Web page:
For BBC managers, Charles could be a nightmare. He was fearless of those in political authority, and equally fearless of those who sought to exercise editorial authority over him within the BBC. On one celebrated occasion, as has been noted elsewhere, Charles was asked to talk gibberish – as he viewed it – to cover for a series of technical problems until these issues were resolved. Charles didn't do gibberish. He sat in stony silence, twiddling his thumbs and looking pained and bored. He was fired as a Newsnight presenter immediately afterwards, though happily he continued as a reporter for many years beyond that day.
Behind the charm and courtesy lay a rocklike certainty of purpose. During one tempestuous meeting with a hapless senior BBC manager, involving many reporters, the manager insisted that journalists should become more "specialised" and cited Charles as an example of a "specialist." Charles interrupted. He pointed out that he was "anything but" a specialist. He was a generalist – someone who might not know what was going on in the world, but who did know how to find things out, and that was what reporting was all about. The hapless BBC manager was left speechless.
In one article, I read the word "Napoleonic" applied to him, which I find extraordinary. I assume the writer never met him, for I have encountered few people less like Napoleon. Nobody could be less bossy, self-obsessed or self-aggrandising. Once, when I was preparing an election broadcast from the States and told him I was going to introduce him to viewers as an expert on American politics, he seemed positively affronted: "You can't call me an expert!" This was no affectation.
On numerous occasions we talked about the differences between his coverage of Washington in the late Sixties and Seventies and my own time there throughout the 1990s and up until now.
"I didn't really do news," he said of his time. "News was done in London."
That was mostly true. Without satellites and working on film, Charles could rarely file live reports on location of the type that we take for granted today. Instead he made short film documentaries, sending the unprocessed pictures in sealed cans, along with his script and his recorded voice, back to London on the overnight flights from the United States. He never saw his own reports as they were transmitted.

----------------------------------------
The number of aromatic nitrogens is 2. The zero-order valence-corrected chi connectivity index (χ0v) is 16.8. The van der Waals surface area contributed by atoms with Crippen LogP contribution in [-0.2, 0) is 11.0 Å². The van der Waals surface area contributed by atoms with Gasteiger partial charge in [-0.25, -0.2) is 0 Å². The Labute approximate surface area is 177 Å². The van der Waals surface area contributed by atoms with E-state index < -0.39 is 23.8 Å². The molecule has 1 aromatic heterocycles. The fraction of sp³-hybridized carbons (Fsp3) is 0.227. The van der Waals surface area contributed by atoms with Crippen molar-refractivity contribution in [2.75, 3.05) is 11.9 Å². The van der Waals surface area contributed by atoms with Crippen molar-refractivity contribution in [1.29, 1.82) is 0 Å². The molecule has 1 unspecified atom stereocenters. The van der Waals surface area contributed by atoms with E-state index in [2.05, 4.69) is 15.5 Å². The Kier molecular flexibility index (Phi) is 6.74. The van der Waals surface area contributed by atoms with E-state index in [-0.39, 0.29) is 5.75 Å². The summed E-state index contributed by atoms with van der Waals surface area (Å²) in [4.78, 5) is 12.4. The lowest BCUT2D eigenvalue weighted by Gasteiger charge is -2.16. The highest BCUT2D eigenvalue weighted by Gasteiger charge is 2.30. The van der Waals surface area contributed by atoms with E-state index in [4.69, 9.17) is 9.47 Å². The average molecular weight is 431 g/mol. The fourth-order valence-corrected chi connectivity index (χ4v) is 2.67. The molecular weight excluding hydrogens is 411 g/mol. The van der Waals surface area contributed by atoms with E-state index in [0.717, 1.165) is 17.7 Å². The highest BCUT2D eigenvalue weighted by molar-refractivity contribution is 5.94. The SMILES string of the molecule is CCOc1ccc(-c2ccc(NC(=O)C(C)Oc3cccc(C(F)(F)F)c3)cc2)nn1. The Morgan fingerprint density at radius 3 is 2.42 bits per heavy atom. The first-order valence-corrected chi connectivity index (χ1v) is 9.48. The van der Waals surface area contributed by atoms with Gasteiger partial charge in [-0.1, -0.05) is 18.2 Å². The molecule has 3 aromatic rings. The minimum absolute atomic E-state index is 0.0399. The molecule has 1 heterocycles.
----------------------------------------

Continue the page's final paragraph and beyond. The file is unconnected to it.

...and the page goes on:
Perhaps my fondest memory of Charles is of a very complicated report I was trying to put together on the CIA. The film was 30 minutes long, and I had assembled what looked like a massive amount of evidence pointing to a CIA scandal. But something was wrong, and the film did not look right. Charles happened to be in Washington and I asked him to look at it.
"It's back to front," he said simply. "You put all these bits of evidence and slowly build to a strong conclusion. Turn it round. Assert the strong conclusion at the start and then the viewers will trust you and wait for the evidence."
He was right, of course. Viewers trusted him and waited for the evidence, knowing he would deliver. I'll miss him as an inspiration and a mentor.
But for those of us he did inspire, what Charles Wheeler stood for – honesty, integrity, clarity and fun – lives on.
Gavin Esler is covering the US presidential elections for 'Newsnight' and was chief North America correspondent of the BBC from 1989 to 1997
As he saw it
"Jeremy, this is pure Monty Python."
His comment as Paxman tried to conduct a live interview from the Berlin Wall as it fell in 1989.
"I was going to tell you what happened today. Instead I'll tell you what will happen tomorrow. Nixon will enter the hall. There will be two and a half minutes of applause. He will speak for 15 minutes, when there will be a further standing ovation of 10 minutes."
His report after he got hold of the Republicans' plans for stage-managing the 1972 convention in Miami.
"An inexperienced eccentric at the head of a cabinet of mediocrities."
His description of the Prime Minister of Ceylon, which angered the Ceylonese so much they threatened to leave the Commonwealth.
"I can't believe how lucky I am to be here. Something awful might have happened to me — like retirement."
On his 68th birthday, which he spent in a burnt-out hotel in Kuwait City.